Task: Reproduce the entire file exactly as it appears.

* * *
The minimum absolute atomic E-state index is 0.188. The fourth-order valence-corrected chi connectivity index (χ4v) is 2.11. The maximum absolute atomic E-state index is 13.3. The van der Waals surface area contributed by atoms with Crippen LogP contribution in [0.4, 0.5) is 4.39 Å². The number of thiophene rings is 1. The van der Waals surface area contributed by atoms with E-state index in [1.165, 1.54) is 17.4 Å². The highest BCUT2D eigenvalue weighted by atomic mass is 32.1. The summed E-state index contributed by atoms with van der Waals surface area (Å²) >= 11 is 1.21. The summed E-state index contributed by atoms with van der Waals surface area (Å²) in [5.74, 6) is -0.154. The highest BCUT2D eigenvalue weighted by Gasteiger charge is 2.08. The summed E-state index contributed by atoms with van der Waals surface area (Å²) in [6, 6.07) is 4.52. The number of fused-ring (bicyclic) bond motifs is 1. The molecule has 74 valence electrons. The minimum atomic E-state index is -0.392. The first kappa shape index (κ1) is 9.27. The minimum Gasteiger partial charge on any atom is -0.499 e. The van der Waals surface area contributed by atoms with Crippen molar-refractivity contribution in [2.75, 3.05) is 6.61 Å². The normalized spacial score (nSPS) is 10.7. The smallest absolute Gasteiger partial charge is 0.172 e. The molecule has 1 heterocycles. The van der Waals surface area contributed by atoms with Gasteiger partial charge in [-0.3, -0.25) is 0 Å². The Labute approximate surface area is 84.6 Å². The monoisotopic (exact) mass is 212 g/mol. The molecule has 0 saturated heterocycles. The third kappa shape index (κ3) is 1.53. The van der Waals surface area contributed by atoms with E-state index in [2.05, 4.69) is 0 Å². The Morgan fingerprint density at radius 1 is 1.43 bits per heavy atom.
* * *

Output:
The minimum absolute atomic E-state index is 0.188. The fourth-order valence-corrected chi connectivity index (χ4v) is 2.11. The maximum absolute atomic E-state index is 13.3. The van der Waals surface area contributed by atoms with Crippen LogP contribution in [0.4, 0.5) is 4.39 Å². The number of thiophene rings is 1. The van der Waals surface area contributed by atoms with E-state index in [1.165, 1.54) is 17.4 Å². The highest BCUT2D eigenvalue weighted by atomic mass is 32.1. The summed E-state index contributed by atoms with van der Waals surface area (Å²) >= 11 is 1.21. The summed E-state index contributed by atoms with van der Waals surface area (Å²) in [5.74, 6) is -0.154. The highest BCUT2D eigenvalue weighted by Gasteiger charge is 2.08. The summed E-state index contributed by atoms with van der Waals surface area (Å²) in [6, 6.07) is 4.52. The number of fused-ring (bicyclic) bond motifs is 1. The molecule has 74 valence electrons. The minimum atomic E-state index is -0.392. The first kappa shape index (κ1) is 9.27. The minimum Gasteiger partial charge on any atom is -0.499 e. The van der Waals surface area contributed by atoms with Crippen molar-refractivity contribution in [2.75, 3.05) is 6.61 Å². The normalized spacial score (nSPS) is 10.7. The smallest absolute Gasteiger partial charge is 0.172 e. The molecule has 1 heterocycles. The van der Waals surface area contributed by atoms with Gasteiger partial charge in [-0.3, -0.25) is 0 Å². The Labute approximate surface area is 84.6 Å². The monoisotopic (exact) mass is 212 g/mol. The molecule has 0 saturated heterocycles. The third kappa shape index (κ3) is 1.53. The van der Waals surface area contributed by atoms with E-state index in [2.05, 4.69) is 0 Å². The Morgan fingerprint density at radius 1 is 1.43 bits per heavy atom.